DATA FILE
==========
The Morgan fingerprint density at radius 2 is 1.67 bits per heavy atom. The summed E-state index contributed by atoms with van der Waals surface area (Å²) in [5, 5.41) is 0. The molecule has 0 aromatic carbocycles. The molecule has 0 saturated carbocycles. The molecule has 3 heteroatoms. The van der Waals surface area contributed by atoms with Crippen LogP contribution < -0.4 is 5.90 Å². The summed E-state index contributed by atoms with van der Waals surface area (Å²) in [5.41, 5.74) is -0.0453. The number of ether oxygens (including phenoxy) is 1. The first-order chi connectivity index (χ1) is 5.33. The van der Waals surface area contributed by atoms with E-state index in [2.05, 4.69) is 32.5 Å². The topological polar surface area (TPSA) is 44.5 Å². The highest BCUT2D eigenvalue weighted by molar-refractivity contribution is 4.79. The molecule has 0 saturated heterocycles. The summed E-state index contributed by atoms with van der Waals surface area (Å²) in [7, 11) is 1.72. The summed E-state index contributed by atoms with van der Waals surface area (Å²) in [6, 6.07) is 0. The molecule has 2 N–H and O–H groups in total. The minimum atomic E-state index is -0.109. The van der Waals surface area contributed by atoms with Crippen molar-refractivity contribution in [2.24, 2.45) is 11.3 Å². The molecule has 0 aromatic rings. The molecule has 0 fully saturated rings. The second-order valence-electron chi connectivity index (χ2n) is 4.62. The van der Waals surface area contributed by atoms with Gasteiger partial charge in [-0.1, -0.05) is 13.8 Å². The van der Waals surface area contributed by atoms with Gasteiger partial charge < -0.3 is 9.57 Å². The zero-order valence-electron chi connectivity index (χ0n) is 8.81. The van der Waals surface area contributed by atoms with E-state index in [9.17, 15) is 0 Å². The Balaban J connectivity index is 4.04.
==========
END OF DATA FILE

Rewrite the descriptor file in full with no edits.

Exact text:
The Morgan fingerprint density at radius 2 is 1.67 bits per heavy atom. The summed E-state index contributed by atoms with van der Waals surface area (Å²) in [5, 5.41) is 0. The molecule has 0 aromatic carbocycles. The molecule has 0 saturated carbocycles. The molecule has 3 heteroatoms. The van der Waals surface area contributed by atoms with Crippen LogP contribution < -0.4 is 5.90 Å². The summed E-state index contributed by atoms with van der Waals surface area (Å²) in [5.41, 5.74) is -0.0453. The number of ether oxygens (including phenoxy) is 1. The first-order chi connectivity index (χ1) is 5.33. The van der Waals surface area contributed by atoms with E-state index in [2.05, 4.69) is 32.5 Å². The topological polar surface area (TPSA) is 44.5 Å². The highest BCUT2D eigenvalue weighted by molar-refractivity contribution is 4.79. The molecule has 0 saturated heterocycles. The summed E-state index contributed by atoms with van der Waals surface area (Å²) in [7, 11) is 1.72. The summed E-state index contributed by atoms with van der Waals surface area (Å²) in [6, 6.07) is 0. The molecule has 2 N–H and O–H groups in total. The minimum atomic E-state index is -0.109. The van der Waals surface area contributed by atoms with Crippen molar-refractivity contribution in [2.24, 2.45) is 11.3 Å². The molecule has 0 aromatic rings. The molecule has 0 fully saturated rings. The second-order valence-electron chi connectivity index (χ2n) is 4.62. The van der Waals surface area contributed by atoms with Gasteiger partial charge in [-0.1, -0.05) is 13.8 Å². The van der Waals surface area contributed by atoms with Gasteiger partial charge < -0.3 is 9.57 Å². The zero-order valence-electron chi connectivity index (χ0n) is 8.81. The van der Waals surface area contributed by atoms with E-state index in [9.17, 15) is 0 Å². The Balaban J connectivity index is 4.04.